-- Easy to use end grain cutting board designer:

View Todd's profile


398 posts in 1673 days

#10 posted 11-12-2013 11:24 PM

Subpanel – absolutely! If you have more than 6 circuits you’ll need a main breaker.
I have 60 AMP service to mine and my shop is 16×24. I have all the tools I need and haven’t run out of juice yet; however, 100 AMP would probably be a good idea. Definitely if you ever weld.

I wired my own shop. I made sure to put separate circuits for my compressor and DC. That way I can run my DC, a power tool on another circuit, and not have to worry about my compressor cycling while all of this is going on. Maybe slight overkill but I wired it myself and I had a main breaker so I could put as many circuits as I wanted.

Since your shop is attached you’ll likely have to use drywall. I used OSB in my detached shop so I could mount most anything on my walls without worrying about studs. The added bonus is I don’t have to worry about punching holes in the walls accidentally.

-- Todd, Huntsville, AL

View mahdee's profile


3883 posts in 1764 days

#11 posted 11-13-2013 12:01 AM

Yes, for sure 100 AMPS or better. Allow at least two 240 Volt runs as they are more efficient than 110/120. You can save a lot of money using a 240 volt heather (forced air) than a 120 one.


View DocSavage45's profile


8549 posts in 2839 days

#12 posted 11-13-2013 12:51 AM

Is the wiring in conduit? Not only a big panel but make sure it will accommodate the maximum load you intend to run. Make sure the draw is from both sides. Use copper not aluminum. ground faults as well.

Will you run a big dust collector and a big cabinet saw?

-- Cau Haus Designs, Thomas J. Tieffenbacher

View Whiskers's profile


389 posts in 2023 days

#13 posted 11-13-2013 04:59 AM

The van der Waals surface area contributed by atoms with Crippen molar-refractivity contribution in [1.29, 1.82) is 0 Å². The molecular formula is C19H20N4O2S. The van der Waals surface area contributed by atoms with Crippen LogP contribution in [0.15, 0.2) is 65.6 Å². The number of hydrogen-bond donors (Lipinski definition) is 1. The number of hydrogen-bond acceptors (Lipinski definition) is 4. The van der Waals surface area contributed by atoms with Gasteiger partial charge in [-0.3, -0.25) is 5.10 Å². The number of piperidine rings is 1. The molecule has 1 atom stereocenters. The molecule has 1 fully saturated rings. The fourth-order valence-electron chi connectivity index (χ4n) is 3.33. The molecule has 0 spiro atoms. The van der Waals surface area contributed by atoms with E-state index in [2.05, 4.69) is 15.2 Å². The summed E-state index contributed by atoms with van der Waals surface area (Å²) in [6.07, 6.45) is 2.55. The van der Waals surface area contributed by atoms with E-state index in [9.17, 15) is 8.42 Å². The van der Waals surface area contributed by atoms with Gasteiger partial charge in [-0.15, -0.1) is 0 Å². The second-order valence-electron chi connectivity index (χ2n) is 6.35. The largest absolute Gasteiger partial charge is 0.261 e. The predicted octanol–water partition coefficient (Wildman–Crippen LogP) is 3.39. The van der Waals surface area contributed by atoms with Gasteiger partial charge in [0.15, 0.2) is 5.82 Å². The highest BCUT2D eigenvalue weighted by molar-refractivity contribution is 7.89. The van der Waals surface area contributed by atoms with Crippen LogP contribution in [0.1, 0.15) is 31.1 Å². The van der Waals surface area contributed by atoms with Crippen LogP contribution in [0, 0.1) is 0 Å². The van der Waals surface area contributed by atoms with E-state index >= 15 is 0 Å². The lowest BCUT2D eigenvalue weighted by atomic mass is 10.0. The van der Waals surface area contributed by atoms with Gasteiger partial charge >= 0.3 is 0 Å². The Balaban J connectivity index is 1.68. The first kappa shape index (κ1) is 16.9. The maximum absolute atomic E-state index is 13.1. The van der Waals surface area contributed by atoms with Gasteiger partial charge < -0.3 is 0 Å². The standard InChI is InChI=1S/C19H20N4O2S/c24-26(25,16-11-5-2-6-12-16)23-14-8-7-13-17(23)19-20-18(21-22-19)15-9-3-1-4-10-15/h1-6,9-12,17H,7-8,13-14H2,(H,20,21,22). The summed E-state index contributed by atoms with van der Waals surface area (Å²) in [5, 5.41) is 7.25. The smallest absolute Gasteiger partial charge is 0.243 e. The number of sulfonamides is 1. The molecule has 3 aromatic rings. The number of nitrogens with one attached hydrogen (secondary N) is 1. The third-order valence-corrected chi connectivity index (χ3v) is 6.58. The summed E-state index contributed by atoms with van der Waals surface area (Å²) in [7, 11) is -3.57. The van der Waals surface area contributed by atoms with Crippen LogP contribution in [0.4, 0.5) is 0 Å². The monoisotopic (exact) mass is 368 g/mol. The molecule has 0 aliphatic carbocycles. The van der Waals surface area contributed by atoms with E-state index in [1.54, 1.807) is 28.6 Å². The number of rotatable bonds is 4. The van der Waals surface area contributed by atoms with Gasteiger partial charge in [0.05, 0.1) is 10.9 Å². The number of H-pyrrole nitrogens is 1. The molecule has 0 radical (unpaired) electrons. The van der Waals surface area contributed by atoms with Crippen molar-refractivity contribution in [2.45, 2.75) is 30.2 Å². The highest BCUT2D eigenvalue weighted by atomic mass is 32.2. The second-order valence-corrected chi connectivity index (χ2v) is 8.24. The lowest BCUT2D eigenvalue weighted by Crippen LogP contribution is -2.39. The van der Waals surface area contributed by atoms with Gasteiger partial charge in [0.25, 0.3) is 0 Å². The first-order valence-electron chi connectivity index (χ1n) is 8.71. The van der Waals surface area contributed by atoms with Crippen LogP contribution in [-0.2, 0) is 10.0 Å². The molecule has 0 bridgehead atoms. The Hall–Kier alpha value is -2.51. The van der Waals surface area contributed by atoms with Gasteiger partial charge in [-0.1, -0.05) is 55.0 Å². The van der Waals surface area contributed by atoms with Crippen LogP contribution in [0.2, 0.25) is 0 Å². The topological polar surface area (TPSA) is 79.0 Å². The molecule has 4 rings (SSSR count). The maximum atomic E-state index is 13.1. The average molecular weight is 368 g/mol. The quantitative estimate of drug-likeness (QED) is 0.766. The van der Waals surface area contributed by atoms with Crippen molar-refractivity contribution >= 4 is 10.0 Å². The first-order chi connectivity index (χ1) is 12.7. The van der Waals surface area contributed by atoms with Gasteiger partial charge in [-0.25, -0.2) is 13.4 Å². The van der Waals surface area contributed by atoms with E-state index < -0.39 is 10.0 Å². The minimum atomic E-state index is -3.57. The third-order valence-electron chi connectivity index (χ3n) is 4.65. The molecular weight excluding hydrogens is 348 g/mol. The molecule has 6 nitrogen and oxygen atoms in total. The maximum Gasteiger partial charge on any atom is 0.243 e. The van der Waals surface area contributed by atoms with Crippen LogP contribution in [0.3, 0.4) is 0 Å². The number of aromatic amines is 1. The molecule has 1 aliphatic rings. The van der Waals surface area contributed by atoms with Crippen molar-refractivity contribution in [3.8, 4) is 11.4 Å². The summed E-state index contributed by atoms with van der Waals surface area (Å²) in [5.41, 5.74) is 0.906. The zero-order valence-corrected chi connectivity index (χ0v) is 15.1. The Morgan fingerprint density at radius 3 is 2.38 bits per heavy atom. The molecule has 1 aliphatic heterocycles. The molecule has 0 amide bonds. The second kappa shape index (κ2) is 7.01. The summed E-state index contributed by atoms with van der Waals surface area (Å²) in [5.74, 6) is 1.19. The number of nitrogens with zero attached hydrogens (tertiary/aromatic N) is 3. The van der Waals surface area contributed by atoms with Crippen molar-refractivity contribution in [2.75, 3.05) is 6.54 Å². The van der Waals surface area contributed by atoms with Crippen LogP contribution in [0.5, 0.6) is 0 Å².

Ground fault outlets are not supposed to be used on circuits that use large electric motors from what I had read, electric motors supposedly kill them.

View darthford's profile


601 posts in 1920 days

#14 posted 11-13-2013 05:55 AM

I just had a house built last year, I really wasn’t planning to get back into woodworking at the time so I paid no attention to electrical in my 3 car garage in prep for this. Here’s my list…

Go repeatedly cuff your electrician sub in the head until he’s paying attention and taking notes then…

1. Tell him you want to conserve breaker slots for later use, I found they will waste 15 amp slots on short runs that no way will ever pull 15 amps. They focus on what easiest and quickest for them to get the job done. They will also run whacky illogical runs, they have no master plan, they give no thought to laying things out before they begin, and they don’t keep track of what breaker feeds what and mark it accurately. I’m talking the general runs, obviously they do mark the big breakers correctly for oven, drier, heat pump etc.

2. There are some 15/30/15 Square D breakers that give you two 15 amp 120v breakers plus one 30 amp 240 volt breaker in the same space a single 30 amp 240 volt breaker takes up. They cost more but free up 2 breaker slots.

3. Consider your dust collector, I have this 1.5 HP Grizzly G0703 Cyclone that pulls over 60 amps on start up. The breaker will usually take that surge without tripping but I found it would still trip a 20 amp 240 volt so I ended up having a dedicated 30 amp 240 receptacle for it since it would always be running with a machine.

4. I needed another 30 amp 240 receptacle for the table saw. My bandsaw and jointer both require a 20 amp 240 volt breaker. Some 20 amp 120 volt for other tools. Factor in shop lights you can never have enough. I use 6 bulb fixtures with 6 ‘daylight’ bulbs, awesome shop lights, I have 5 in my 3 car garage already and really could use 2-3 more. When you start adding up what these fixtures pull that will be a dedicated circuit.